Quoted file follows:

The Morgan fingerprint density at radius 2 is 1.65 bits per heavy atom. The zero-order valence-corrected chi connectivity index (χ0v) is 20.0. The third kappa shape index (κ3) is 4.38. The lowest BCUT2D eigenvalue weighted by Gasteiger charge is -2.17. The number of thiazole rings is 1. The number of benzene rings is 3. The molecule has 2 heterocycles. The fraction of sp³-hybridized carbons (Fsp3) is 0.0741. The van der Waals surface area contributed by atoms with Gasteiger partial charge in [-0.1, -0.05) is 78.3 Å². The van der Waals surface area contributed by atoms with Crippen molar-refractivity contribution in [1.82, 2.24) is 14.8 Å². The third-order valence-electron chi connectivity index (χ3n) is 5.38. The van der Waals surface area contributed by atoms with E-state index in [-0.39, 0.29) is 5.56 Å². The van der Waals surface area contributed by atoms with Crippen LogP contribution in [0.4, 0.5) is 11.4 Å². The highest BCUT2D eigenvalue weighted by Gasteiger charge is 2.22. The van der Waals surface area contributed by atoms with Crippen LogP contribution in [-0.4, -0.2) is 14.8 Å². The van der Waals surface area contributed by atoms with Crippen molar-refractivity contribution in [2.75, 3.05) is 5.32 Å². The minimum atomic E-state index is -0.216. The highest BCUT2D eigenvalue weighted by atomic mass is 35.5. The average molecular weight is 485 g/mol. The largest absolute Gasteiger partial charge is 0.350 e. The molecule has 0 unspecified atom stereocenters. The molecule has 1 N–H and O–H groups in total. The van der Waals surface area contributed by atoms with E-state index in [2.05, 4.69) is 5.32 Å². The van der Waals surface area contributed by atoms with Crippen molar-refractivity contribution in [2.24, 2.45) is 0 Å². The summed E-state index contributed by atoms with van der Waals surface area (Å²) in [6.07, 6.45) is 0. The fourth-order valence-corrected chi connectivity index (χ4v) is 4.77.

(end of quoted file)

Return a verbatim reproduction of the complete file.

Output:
The Morgan fingerprint density at radius 2 is 1.65 bits per heavy atom. The zero-order valence-corrected chi connectivity index (χ0v) is 20.0. The third kappa shape index (κ3) is 4.38. The lowest BCUT2D eigenvalue weighted by Gasteiger charge is -2.17. The number of thiazole rings is 1. The number of benzene rings is 3. The molecule has 2 heterocycles. The fraction of sp³-hybridized carbons (Fsp3) is 0.0741. The van der Waals surface area contributed by atoms with Gasteiger partial charge in [-0.1, -0.05) is 78.3 Å². The van der Waals surface area contributed by atoms with Crippen molar-refractivity contribution in [1.82, 2.24) is 14.8 Å². The third-order valence-electron chi connectivity index (χ3n) is 5.38. The van der Waals surface area contributed by atoms with E-state index in [-0.39, 0.29) is 5.56 Å². The van der Waals surface area contributed by atoms with Crippen LogP contribution in [0.4, 0.5) is 11.4 Å². The highest BCUT2D eigenvalue weighted by Gasteiger charge is 2.22. The van der Waals surface area contributed by atoms with Crippen LogP contribution in [-0.4, -0.2) is 14.8 Å². The van der Waals surface area contributed by atoms with Crippen molar-refractivity contribution in [2.75, 3.05) is 5.32 Å². The minimum atomic E-state index is -0.216. The highest BCUT2D eigenvalue weighted by atomic mass is 35.5. The average molecular weight is 485 g/mol. The largest absolute Gasteiger partial charge is 0.350 e. The molecule has 0 unspecified atom stereocenters. The molecule has 1 N–H and O–H groups in total. The van der Waals surface area contributed by atoms with E-state index in [2.05, 4.69) is 5.32 Å². The van der Waals surface area contributed by atoms with Crippen molar-refractivity contribution in [2.24, 2.45) is 0 Å². The summed E-state index contributed by atoms with van der Waals surface area (Å²) in [6.07, 6.45) is 0. The fourth-order valence-corrected chi connectivity index (χ4v) is 4.77.